Big names are vital. Just ask the manager of the Man United shop. The arrival of Schneiderlin and Schweinsteiger has done wonders for the sale of repro tops and they’ve run out of letters. Benedict Cumberbatch, please join Carlisle United. They’re desperate for some extra income.

Beards are still in. The whole Prem is bristling with them, the skinniest, weediest player convinced he’s Andrea Pirlo. Even my young friend and neighbour Ed Miliband has grown a beard, according to his holiday snaps. Sign him.

Boots Not always had my best specs on, but here and abroad I detect a new form of bootee creeping in – slightly higher on the ankle, not heavy-plated as in the old days but very light, probably made from the bums of newborn babies.

Barclays Still driving me mad. Now it’s screaming from the perimeter boards that it’s “Championing the true Spirit of the Game”. What the hell does that mean? Thank God this is its last season as proud sponsor of the Prem.

Pitches Some groundsmen have clearly been on the weeds. How else can you explain the Stoke pitch suddenly having concentric circles, while Southampton and Portsmouth have acquired tartan stripes? Go easy on the mowers, chaps. Footballers find it hard enough to pass in straight lines.

Strips Have you seen the Everton third kit top? Like a cheap market-stall T-shirt, but the colour, my dears, the colour is gorgeous – it’s Thames green. Yes, the very same we painted our front door back in the Seventies. The whole street copied, then le toot middle classes everywhere.

Scott Spedding Which international team do you think he plays for? I switched on the telly to find it was rugby, heard his name and thought, goodo, must be Scotland, come on, Scotland. Turned out to be the England-France game. Hmm, must be a member of that famous Cumbrian family, the Speddings from Mirehouse, where Tennyson imagined King Arthur’s Excalibur coming out the lake. Blow me, Scott Spedding turns out to be a Frenchman. Though he only acquired French citizenship last year, having been born and bred in South Africa. What’s in a name, eh?

Footballers are just so last season. Wayne Rooney and Harry Kane can’t score. The really good ones won’t come here – all we get is the crocks, the elderly, the bench-warmers, yet still we look to them to be our saviour. Oh my God, let’s hope we sign Falcao, he’s a genius, will make all the difference, so prayed all the Man United fans. Hold on: Chelsea fans. I’ve forgotten now where he went. They seek him here, they seek him there, is he alive or on the stairs, who feckin’ cares?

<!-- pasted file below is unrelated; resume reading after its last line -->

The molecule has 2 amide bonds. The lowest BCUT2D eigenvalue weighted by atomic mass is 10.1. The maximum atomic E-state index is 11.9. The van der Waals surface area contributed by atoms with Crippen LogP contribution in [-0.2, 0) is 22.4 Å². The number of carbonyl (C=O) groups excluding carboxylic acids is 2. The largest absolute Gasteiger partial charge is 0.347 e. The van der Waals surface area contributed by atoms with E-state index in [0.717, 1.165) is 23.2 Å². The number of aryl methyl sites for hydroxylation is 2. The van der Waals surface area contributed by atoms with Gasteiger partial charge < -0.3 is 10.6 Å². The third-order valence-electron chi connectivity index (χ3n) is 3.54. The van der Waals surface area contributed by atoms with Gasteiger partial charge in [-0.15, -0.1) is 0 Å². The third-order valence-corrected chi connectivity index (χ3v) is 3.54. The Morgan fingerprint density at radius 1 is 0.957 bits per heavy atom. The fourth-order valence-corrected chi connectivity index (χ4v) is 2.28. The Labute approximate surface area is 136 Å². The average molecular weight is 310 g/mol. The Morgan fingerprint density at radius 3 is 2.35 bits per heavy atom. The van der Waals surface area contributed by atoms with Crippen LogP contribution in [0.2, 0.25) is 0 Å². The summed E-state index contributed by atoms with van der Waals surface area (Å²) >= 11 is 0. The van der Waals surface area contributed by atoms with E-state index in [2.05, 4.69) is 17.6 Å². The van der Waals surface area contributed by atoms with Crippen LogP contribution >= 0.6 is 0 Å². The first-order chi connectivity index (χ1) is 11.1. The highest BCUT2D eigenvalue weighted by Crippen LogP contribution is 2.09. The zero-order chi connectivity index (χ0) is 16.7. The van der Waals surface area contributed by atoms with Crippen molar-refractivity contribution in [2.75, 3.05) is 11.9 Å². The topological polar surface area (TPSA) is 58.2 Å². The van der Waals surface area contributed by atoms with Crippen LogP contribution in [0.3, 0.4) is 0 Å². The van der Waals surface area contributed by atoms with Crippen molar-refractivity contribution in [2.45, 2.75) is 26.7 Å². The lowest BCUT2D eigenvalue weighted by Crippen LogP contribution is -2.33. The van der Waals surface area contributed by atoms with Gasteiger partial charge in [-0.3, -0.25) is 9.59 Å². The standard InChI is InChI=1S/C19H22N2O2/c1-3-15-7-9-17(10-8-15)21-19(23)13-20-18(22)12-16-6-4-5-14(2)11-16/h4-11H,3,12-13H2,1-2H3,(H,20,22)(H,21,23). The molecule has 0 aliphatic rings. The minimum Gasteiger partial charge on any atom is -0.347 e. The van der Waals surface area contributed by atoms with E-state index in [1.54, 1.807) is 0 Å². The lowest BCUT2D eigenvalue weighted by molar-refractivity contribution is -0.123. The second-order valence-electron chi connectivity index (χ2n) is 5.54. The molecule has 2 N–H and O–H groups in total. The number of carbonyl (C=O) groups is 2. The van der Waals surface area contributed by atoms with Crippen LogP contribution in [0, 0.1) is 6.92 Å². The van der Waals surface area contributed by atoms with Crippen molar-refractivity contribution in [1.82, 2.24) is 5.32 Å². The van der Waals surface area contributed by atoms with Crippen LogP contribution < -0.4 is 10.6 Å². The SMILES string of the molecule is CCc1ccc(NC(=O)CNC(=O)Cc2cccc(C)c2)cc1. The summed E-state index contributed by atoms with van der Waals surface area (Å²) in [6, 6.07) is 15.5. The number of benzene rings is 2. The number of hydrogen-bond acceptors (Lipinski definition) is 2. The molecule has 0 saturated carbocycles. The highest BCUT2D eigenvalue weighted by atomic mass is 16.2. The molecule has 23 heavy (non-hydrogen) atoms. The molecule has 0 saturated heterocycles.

John Stones of Everton – brilliant season so far, now he is a genius, the solution to all of Chelsea’s problems, the heir to John Terry, captain of England for decades. Once he gets out of short trousers and learns to tie his own laces . . .

Managers are the real interest. So refreshing to have three young British managers in the Prem – Alex Neil at Norwich (34), Eddie Howe at Bournemouth (37) and that old hand at Swansea, Garry Monk, (36). Young Master Howe looks like a ball boy. Or a tea boy.

Mourinho is, of course, the main attraction. He has given us the best start to any of his seasons on this planet. Can you ever take your eyes off him? That handsome hooded look, that sarcastic sneer, the imperious hand in the air – and in his hair – all those languages, he’s so clearly brilliant, and yet, like many clever people, often lacking in common sense. How could he come down so heavily on Eva Carneiro, his Chelsea doctor? Just because you’re losing? Yes, José has been the best fun so far – plus Chelsea’s poor start. God, please don’t let him fall out with Abramovich. José, we need you.

Hunter Davies is a journalist, broadcaster and profilic author perhaps best known for writing about the Beatles. He is an ardent Tottenham fan and writes a regular column on football for the New Statesman.

This article first appeared in the 27 August 2015 issue of the New Statesman, Isis and the new barbarism